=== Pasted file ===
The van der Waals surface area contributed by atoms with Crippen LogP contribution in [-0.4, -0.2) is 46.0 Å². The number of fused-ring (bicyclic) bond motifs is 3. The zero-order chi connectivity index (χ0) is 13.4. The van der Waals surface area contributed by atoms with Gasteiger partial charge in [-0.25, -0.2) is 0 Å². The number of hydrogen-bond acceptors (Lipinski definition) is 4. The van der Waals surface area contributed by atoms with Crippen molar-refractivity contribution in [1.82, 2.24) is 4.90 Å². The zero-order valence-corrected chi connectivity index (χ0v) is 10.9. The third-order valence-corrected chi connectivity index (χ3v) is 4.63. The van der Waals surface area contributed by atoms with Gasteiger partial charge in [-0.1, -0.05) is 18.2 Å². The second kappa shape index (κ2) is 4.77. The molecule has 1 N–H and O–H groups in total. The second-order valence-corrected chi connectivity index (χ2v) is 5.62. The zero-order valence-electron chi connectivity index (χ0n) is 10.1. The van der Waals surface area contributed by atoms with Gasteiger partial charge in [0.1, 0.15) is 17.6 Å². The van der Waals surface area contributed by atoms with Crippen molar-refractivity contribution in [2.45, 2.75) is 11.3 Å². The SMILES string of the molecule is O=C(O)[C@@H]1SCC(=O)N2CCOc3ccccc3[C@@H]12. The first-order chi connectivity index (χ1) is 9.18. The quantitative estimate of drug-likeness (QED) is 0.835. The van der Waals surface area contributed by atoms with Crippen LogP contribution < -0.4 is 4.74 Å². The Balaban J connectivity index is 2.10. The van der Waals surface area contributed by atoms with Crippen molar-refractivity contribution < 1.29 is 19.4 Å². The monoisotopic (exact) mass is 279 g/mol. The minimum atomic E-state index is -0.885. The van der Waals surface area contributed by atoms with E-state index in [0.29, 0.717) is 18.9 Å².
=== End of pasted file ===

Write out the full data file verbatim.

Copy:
The van der Waals surface area contributed by atoms with Crippen LogP contribution in [-0.4, -0.2) is 46.0 Å². The number of fused-ring (bicyclic) bond motifs is 3. The zero-order chi connectivity index (χ0) is 13.4. The van der Waals surface area contributed by atoms with Gasteiger partial charge in [-0.25, -0.2) is 0 Å². The number of hydrogen-bond acceptors (Lipinski definition) is 4. The van der Waals surface area contributed by atoms with Crippen molar-refractivity contribution in [1.82, 2.24) is 4.90 Å². The zero-order valence-corrected chi connectivity index (χ0v) is 10.9. The third-order valence-corrected chi connectivity index (χ3v) is 4.63. The van der Waals surface area contributed by atoms with Gasteiger partial charge in [-0.1, -0.05) is 18.2 Å². The second kappa shape index (κ2) is 4.77. The molecule has 1 N–H and O–H groups in total. The second-order valence-corrected chi connectivity index (χ2v) is 5.62. The zero-order valence-electron chi connectivity index (χ0n) is 10.1. The van der Waals surface area contributed by atoms with Gasteiger partial charge in [0.1, 0.15) is 17.6 Å². The van der Waals surface area contributed by atoms with Crippen molar-refractivity contribution in [2.45, 2.75) is 11.3 Å². The SMILES string of the molecule is O=C(O)[C@@H]1SCC(=O)N2CCOc3ccccc3[C@@H]12. The first-order chi connectivity index (χ1) is 9.18. The quantitative estimate of drug-likeness (QED) is 0.835. The van der Waals surface area contributed by atoms with Crippen LogP contribution < -0.4 is 4.74 Å². The Balaban J connectivity index is 2.10. The van der Waals surface area contributed by atoms with Crippen molar-refractivity contribution < 1.29 is 19.4 Å². The monoisotopic (exact) mass is 279 g/mol. The minimum atomic E-state index is -0.885. The van der Waals surface area contributed by atoms with E-state index in [0.29, 0.717) is 18.9 Å².